Love It or Leave It

The say­ing goes, within six months you will find out if Can­cun

The Playa Times Riviera Maya's English Newspaper - - Beach Life - BY CATHER­INE PAWELEK

The first time most of us came to Can­cun or the Riviera Maya, we were laid­back tourists on va­ca­tion. How­ever, that lazy pace that makes this re­gion an ideal va­ca­tion spot, can make it an in­fu­ri­at­ing place to live. Here are some things that you need to get used to or get pack­ing.

Bills, Bills, Bills

Even when you have paid the util­ity bills, you might find your­self sit­ting in the dark. It isn’t you, but the com­pany’s reg­u­lar/ir­reg­u­lar main­te­nance. Some­times you re­ceive a let­ter, most times not. Have can­dles, flash­light and a few gar­ra­fons of wa­ter at the ready.

Ex­otic Wildlife

You know that you fit in when you no longer freak out upon see­ing a snake, an agouti or the ever present cu­carachas strolling down the street. Don’t for­get, they were here first.


The plumb­ing and sewage aren’t what we are used to. If we were to all flush the toi­let pa­per down the toi­let, this would be a heav­ily backed up coun­try. Just get used to plac­ing it in the bin.

Com­mer­cial Ser­vices

Don’t even con­sider shop­ping or bank­ing dur­ing your lunch break and hav­ing time left over for a bite to eat. Es­pe­cially not on pay­days. Also, learn which days of the week each gro­cery store runs their spe­cials. Get there early or the line at the cash reg­is­ter may be 45 min­utes, but you can’t beat the 5 pe­sos per kilo for limes.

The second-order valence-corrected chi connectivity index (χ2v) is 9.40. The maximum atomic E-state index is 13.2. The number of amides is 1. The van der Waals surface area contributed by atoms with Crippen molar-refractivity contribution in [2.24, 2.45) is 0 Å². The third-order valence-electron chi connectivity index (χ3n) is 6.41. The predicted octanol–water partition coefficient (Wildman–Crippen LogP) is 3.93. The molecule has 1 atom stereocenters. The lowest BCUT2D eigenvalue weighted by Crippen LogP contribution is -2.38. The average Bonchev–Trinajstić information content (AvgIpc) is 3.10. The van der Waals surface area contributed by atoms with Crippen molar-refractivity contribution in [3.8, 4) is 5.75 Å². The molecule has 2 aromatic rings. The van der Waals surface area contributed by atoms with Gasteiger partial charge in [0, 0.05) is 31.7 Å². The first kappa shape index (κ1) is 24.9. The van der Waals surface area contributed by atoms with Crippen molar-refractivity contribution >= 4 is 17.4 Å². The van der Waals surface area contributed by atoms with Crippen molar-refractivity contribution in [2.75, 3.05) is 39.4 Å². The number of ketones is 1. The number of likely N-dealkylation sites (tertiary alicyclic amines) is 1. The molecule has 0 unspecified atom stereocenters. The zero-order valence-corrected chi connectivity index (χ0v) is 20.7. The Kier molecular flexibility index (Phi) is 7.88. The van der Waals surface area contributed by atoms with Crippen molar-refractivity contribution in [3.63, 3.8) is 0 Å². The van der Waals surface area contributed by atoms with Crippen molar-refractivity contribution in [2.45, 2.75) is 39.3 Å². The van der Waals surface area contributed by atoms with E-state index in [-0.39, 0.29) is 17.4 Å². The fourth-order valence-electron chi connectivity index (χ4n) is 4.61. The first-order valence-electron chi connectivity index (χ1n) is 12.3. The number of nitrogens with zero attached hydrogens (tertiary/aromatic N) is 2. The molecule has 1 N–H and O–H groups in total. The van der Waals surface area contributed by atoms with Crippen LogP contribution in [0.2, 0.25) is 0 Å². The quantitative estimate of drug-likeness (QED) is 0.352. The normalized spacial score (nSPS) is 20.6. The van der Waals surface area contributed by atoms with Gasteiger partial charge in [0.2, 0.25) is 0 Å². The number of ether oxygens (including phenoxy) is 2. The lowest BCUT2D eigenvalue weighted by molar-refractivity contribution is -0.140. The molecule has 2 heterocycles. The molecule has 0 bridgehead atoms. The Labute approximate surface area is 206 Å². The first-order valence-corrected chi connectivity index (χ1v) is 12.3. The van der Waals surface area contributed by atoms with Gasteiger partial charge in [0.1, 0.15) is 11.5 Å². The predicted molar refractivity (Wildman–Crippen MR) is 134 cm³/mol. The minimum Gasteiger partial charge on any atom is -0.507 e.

Need main­te­nance done on your car or a home re­pair? You will hear a lot of no prob­lema or the fa­mous mañana. There is a dis­tinct pos­si­bil­ity that two months later you are still wait­ing, but don’t fault the re­pair­man, as he was just try­ing to be ac­com­mo­dat­ing and didn’t want to dis­ap­point.


Learn­ing Span­ish helps you in­te­grate into the com­mu­nity, so take that course and talk to your neigh­bors. Fit­ting in means join­ing-in when it comes to cel­e­bra­tions. It is the per­fect way for ex­pats to fa­mil­iar­ize them­selves with Mex­i­can cul­ture.

Life in Mex­ico is what you make of it and with some ad­just­ment you can make it. Just re­mem­ber the old say­ing, “Grant me the seren­ity to ac­cept the things I can­not change, the courage to change the things I can, and the wis­dom to know the dif­fer­ence.”

With pa­tience and a cu­ri­ous, wel­com­ing at­ti­tude, you will fit in im­me­di­ately / Photo:Gobierno de Can­cun

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